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Adventures with David & Gail
Panama Canal Saga!
10 February 2013 | Panama City, Panama
Panama Canal Saga – (Or Taxis, Buses, and Boats! - our version of Planes, Trains and Automobiles!) We had searched for several days toward the end of January while in the marina at Shelter Bay for someone needing line handlers to help in a Panama Canal crossing. As things turned out, our friends Ben and Anya on “Giggles” (I just love that name. It makes me laugh!), a 42 ft. Hallberg Rassy ketch, were planning a crossing on February 6th and asked us to help if we could make it back to Shelter Bay by then. We were in the process of leaving the marina and heading 150 miles west to the Bocas archipelago so the logistics were going to be a little convoluted. But we needed to be in Panama City on at least the 9th anyway to catch our flight back to Miami for the boat show. So….

Needless to say we researched all our options just short of renting a car and determined that the best way from a cost and scenic standpoint was to take the Express bus. So, we got our tickets and packed for two trips; the short trip across the canal and the longer trip back to Miami. We buttoned up WD and left here in the hands of some friends still in the marina. At 5:30 on the 4th we were ready to go.

Our first leg was only back to Bocas Town. We had a panga launch scheduled for 5:45 AM with Cholo. It is a short leg but very early. He was on time! A very pleasant surprise. It was pretty dark with only a sliver of a crescent moon still up. He loaded us up and skidded across an almost flat bight in the dark to Bocas. Also surprising was the number of other boats already out as well. Everyone was going to work. Kind of a Bocas rush hour! Anyway we got to the Bocas docks in time to catch the water taxi for the next leg to Almirante on the mainland. The water taxi turned out to be just a bigger panga with a bigger outboard but it was packed full. In fact, it probably failed the US Coast Guard regulations in every way.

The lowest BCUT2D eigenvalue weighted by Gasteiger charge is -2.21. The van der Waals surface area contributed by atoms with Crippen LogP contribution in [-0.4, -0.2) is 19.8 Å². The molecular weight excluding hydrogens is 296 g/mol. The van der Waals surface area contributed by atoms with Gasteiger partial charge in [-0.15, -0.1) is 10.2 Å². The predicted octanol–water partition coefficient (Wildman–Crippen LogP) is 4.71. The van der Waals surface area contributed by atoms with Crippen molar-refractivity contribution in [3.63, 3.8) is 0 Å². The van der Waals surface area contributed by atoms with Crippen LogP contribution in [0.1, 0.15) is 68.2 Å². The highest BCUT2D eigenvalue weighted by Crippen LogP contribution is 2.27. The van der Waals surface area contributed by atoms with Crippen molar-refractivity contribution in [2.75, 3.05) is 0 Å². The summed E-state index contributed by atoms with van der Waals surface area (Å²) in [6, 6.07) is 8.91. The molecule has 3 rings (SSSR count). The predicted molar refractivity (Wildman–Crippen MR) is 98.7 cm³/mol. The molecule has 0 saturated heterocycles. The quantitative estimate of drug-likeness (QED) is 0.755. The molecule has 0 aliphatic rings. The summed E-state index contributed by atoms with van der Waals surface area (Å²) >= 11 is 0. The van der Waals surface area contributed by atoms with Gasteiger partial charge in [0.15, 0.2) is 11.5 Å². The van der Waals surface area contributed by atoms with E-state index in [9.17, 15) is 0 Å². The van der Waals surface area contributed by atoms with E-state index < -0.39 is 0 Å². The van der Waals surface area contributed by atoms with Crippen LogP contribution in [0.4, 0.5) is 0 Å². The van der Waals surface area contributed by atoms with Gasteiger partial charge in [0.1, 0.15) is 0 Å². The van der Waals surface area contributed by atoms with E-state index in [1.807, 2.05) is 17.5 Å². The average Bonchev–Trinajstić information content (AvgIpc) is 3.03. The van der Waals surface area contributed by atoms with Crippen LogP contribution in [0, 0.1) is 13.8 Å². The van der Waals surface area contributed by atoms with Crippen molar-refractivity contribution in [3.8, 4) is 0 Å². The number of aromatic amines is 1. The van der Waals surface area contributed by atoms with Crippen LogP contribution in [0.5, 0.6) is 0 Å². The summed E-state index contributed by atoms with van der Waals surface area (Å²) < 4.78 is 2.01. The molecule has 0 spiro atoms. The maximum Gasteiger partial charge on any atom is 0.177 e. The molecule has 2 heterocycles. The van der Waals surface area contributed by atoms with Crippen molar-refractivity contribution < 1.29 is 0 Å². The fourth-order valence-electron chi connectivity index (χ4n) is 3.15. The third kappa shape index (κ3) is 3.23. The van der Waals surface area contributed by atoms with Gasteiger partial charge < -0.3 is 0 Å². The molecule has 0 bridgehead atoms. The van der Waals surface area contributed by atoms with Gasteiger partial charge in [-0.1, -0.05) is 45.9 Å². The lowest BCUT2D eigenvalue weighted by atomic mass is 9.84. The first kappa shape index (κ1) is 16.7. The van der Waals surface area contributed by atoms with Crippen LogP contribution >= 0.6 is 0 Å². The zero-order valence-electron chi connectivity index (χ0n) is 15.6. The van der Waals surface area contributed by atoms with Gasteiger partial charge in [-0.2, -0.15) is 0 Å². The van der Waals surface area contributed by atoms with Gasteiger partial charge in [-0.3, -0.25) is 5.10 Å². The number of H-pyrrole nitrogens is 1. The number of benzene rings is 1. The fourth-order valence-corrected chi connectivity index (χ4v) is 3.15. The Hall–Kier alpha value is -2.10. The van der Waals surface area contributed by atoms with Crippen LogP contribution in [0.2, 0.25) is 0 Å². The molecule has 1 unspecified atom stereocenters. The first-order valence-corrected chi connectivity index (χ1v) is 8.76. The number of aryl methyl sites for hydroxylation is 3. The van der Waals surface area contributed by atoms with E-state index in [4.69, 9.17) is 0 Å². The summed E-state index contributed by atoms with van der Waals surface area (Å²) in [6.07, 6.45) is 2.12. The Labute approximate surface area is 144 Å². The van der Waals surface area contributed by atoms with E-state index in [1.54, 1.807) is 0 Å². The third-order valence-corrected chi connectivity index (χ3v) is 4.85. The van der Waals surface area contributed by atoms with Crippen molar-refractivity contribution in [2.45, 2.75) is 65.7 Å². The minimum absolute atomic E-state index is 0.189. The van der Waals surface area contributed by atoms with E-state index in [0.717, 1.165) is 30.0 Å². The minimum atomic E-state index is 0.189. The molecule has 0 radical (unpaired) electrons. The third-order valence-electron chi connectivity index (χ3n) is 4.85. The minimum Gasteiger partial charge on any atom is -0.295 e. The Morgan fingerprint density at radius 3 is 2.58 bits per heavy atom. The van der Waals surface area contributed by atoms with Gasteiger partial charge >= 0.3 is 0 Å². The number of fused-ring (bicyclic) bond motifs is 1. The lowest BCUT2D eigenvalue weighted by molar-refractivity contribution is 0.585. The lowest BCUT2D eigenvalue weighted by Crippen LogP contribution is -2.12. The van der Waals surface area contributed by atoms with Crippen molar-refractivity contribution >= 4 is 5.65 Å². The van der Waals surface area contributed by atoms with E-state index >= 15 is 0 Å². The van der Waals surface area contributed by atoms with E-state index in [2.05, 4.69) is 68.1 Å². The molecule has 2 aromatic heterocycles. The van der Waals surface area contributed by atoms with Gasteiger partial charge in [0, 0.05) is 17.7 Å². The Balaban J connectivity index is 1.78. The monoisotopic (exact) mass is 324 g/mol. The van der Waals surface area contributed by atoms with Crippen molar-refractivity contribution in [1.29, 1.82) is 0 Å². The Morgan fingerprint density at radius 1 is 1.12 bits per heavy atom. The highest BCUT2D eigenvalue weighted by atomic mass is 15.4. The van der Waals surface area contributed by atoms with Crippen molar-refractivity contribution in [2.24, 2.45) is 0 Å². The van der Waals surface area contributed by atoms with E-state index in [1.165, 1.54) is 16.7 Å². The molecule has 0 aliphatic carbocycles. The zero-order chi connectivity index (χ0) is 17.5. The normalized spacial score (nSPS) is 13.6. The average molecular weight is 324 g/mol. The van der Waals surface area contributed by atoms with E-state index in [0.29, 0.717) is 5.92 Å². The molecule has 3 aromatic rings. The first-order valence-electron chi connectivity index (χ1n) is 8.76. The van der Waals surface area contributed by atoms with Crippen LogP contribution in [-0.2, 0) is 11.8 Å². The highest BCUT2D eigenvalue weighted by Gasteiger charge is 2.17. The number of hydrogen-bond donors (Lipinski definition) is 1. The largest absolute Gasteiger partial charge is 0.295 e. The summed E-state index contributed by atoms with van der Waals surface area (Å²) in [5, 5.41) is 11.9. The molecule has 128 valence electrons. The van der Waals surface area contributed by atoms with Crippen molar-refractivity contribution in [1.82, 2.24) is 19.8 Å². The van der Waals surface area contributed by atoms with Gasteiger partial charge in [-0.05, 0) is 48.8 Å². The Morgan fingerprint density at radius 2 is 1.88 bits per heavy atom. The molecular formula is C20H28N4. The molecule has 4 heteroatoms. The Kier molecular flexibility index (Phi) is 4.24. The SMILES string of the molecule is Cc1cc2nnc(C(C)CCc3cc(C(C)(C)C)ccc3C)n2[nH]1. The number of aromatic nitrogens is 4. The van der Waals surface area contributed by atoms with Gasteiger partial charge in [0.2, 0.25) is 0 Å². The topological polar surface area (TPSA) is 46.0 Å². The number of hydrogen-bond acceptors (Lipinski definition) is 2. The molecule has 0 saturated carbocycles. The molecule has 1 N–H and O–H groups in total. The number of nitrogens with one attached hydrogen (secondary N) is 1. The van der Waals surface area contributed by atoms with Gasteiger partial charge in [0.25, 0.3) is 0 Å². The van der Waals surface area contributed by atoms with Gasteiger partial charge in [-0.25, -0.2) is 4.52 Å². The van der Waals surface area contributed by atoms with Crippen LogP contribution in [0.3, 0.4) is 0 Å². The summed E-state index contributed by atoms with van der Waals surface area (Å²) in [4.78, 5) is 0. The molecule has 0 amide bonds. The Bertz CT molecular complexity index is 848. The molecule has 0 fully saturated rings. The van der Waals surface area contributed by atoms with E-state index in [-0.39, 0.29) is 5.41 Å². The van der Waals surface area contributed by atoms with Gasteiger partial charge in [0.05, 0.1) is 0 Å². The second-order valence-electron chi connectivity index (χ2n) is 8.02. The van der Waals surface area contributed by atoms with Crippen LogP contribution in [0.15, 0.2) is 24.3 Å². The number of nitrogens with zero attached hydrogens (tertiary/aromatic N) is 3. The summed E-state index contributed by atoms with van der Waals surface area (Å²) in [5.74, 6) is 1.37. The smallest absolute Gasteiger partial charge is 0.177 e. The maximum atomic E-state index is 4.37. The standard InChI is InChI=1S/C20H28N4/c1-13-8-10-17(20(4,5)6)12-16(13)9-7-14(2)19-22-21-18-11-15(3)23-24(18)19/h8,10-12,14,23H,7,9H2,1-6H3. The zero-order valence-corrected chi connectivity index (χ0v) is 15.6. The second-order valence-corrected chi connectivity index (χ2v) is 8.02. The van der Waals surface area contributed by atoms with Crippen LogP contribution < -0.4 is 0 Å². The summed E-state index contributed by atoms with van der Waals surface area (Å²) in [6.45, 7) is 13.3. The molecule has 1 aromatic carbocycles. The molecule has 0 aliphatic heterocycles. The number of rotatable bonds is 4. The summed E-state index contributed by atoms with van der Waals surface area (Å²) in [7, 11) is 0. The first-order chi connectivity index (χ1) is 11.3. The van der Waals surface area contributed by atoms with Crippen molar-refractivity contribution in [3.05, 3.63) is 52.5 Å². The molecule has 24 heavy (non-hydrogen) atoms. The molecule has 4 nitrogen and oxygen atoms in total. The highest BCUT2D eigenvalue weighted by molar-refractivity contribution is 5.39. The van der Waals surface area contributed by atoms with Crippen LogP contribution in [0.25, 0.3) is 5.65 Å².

Almirante is about 10 miles away. The sun was just coming up as we came into the little water taxi dock in town. Our next leg was to the bus station on the “highway”. It was only a couple of miles and handled by a pleasant taxi driver with a Suzuki 4-door pickup. Things went so well we were about an hour early and discovered that the bus was a ½ hour late. With no coffee or pastries around, we just sat and waited. But better to be early than late! When the bus arrived, it turned out to be a nice Mercedes Benz Marco Polo luxury bus as advertised. The leg to Panama City was scheduled for 10 hours although only about 200 miles. We settled in for a long day.

The trip was slow but scenic as it wound up through the mountains. Basically, we went to Grande Chiriqui for a quick breakfast stop and to change some passengers. Then it was back on the road over the Continental Divide almost due south to pick up the CA1 highway to Panama City. On the southern side the landscape turned flatter and dryer with more farms and ranches. But it was still a very nice view across the mountain ranges and then down to the Pacific Ocean. At 2:00 pm, we stopped for a late lunch at a major bus stop in Santiago. Everyone jumped off for a cafeteria style lunch but we had already eaten sandwiches and settled for ice cream! Again, back on the road and to the National Bus Terminal in Panama at exactly 6:30. 10 hours on the nose.